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Politics

Britons on virus-hit ship wait for Panama Canal green light


Hundreds of cruise ship passengers, many of them British, on a trip where four people have died from Covid-19 are confined to their cabins awaiting the go-ahead to pass through the Panama Canal.

Dozens have fallen ill on the Zaandam cruise ship, which was stranded off the Pacific coast of Panama after several Latin American countries refused to let it into port. Some passengers were transferred to a second ship – the Rotterdam – on Saturday night.

Negotiations are continuing for final permission to be granted for the two cruise ships carrying more than 1,500 passengers and crew to pass through the canal on their way to Florida, where they hope to be given permission to dock.

A decision made to stop them travelling through the canal was reversed on Saturday evening by the Panamanian government for “humanitarian reasons”. However, on Sunday passengers on the Rotterdam received a message from the captain saying they were working with the Panamanian authorities to finalise things and that it was “a fluid situation”.

Once they dock in Florida, Britons on board will still have try to fly home. The UK government is urging citizens on broad to try to get commercial flights where possible.

Masked officials



Panama Maritime Authority officials watch the transfer of passengers from the Zaandam to her sister ship. Photograph: Panama Maritime Authority/Reuters

The housing secretary, Robert Jenrick, said the government did not rule out repatriation fights and one such mission was under way to bring back British people in Peru, but added that it is still possible to fly home from many countries. He said: “If we need to do more steps of that kind in the days ahead, then we will of course do so. We want to get those British citizens back safely to the UK.”

The foreign secretary, Dominic Raab, has reportedly been talking to other foreign ministries over the weekend to try to resolve cases of British people struggling to return.

He is understood to be making an announcement on Monday of a significant financial package to bring people back, which may include organising flights to Nepal and New Zealand, and using RAF Voyager planes, which can carry some 290 people, as part of the transport.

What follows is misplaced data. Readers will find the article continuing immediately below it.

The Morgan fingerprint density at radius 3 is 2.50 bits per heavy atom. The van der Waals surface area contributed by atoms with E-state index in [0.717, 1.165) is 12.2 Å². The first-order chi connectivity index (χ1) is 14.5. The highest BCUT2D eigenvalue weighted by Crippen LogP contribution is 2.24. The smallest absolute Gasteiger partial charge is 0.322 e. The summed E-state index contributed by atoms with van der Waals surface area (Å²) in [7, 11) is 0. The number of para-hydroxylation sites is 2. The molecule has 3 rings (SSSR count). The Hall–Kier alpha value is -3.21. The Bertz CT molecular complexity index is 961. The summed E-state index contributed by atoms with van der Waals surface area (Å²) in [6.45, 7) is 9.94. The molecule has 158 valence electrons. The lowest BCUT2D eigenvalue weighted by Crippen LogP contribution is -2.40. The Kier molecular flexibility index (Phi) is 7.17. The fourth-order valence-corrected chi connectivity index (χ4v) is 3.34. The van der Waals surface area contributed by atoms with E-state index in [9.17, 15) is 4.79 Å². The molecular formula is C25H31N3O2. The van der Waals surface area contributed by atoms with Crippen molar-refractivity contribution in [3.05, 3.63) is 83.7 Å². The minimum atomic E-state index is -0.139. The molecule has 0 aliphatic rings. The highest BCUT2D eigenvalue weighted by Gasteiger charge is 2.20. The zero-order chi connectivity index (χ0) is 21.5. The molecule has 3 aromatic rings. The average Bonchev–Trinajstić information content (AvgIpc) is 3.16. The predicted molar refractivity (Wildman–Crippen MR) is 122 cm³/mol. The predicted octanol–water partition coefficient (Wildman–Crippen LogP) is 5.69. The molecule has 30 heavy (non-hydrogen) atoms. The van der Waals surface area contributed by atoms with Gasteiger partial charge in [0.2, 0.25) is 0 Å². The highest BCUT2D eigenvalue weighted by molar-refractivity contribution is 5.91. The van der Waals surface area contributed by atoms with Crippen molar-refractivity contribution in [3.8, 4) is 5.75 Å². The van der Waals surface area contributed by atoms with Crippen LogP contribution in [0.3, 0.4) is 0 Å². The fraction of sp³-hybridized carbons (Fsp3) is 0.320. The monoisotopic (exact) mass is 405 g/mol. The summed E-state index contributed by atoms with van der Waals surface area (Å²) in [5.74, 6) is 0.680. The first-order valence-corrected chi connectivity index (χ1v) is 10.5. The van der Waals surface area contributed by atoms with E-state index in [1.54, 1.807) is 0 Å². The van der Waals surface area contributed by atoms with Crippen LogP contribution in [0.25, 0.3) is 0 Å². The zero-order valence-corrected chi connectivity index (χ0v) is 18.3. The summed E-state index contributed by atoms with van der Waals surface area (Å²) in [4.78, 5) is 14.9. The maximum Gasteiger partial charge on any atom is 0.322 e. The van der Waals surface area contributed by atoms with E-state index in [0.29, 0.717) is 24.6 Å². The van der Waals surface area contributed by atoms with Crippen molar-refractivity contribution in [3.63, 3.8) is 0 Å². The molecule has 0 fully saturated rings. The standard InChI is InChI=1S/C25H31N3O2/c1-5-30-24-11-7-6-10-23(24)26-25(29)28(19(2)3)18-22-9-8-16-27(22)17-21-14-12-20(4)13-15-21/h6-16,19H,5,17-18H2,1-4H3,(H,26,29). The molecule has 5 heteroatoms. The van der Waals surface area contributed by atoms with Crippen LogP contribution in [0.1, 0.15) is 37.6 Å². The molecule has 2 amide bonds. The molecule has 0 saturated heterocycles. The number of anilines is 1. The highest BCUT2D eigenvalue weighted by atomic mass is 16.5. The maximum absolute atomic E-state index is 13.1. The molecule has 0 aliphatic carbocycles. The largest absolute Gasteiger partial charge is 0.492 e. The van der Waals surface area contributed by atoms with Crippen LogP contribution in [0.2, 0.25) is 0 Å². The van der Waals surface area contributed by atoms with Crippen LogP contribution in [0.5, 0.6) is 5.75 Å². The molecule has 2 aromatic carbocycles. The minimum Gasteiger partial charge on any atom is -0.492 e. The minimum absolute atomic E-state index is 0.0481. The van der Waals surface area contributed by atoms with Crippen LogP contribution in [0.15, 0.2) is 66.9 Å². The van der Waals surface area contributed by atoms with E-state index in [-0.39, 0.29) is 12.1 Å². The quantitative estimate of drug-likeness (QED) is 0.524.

The Zaandam set sail from Buenos Aires on 7 March with 1,243 guests and 586 crew on board, and was originally scheduled to end its voyage in Chile on 21 March. The crew had hoped they could disembark in Punta Arenas, Chile, for flights, but were not allowed to do so. Apart from the transfer to the Rotterdam, no one has left the ship since 14 March. It is thought there are about 220 British tourists on the cruise.

A retired British infection control nurse, Sara Fletcher, 64, who has recently completed cancer treatment, is among the passengers transferred to the Rotterdam. She said that when the lockdown began a week ago after some passengers and crew reported experiencing influenza-like symptoms, passengers received excellent care and attention from the crew. However, on Friday passengers were told that four people had died.

She said conditions on the Rotterdam were very strict. “The atmosphere here is totally different,” she said. “The transfer from one ship to another was a well-ordered and socially distanced process … Our luggage was sprayed. We were not even allowed to push lift buttons.

“There is a great sense of fear on the ship. We had two barked messages to stay in our rooms at all times, not to go in the corridor, and not to open our door unless someone knocked.

“They knock when they leave something then move away before we open. We have been isolated now for a week and not off the ship for two weeks. I think we’re going to be kept on lockdown for the duration.”

She said she did not even think that controlled walking on deck would be permitted. “It’s odd being somewhere when you have no idea what’s around you. Our hearts go out to the people left on the Zaandam and we hope there is an onward plan for them.

Passengers on the Zaandam are transferred to the Rotterdam.



Passengers on the Zaandam are transferred to the Rotterdam in Panama City bay. Photograph: Ivan Pisarenko/AFP via Getty Images

“It’s probably the lack of control which is the hardest. It would just be great to have a confirmed formal plan to get home. We are in a fascinating and wonderful part of the world and have seen none of it. Imagine going through the Panama Canal but with a view from a porthole in the bowels of the ship.”

Jo Randle’s 72-year-old mother and 71-year-old father, from Watford, are on the Zaandam. She said they were coping as best they could but were desperate for some fresh air and exercise. “They don’t have any underlying health problems, but being confined to their cabin is taking a physical toll.”

A Foreign Office spokesperson said: “We are doing all we can to help British people on board the Zaandam cruise ship. Our staff are in close contact with the cruise operator and the authorities in the region to ensure British people can get home safely.”

The operator, Holland America Line, said on Saturday night: “We are aware of reported permission for both Zaandam and Rotterdam to transit the Panama Canal in the near future. We greatly appreciate this consideration in the humanitarian interest of our guests and crew. This remains a dynamic situation, and we continue to work with the Panamanian authorities to finalise details.”



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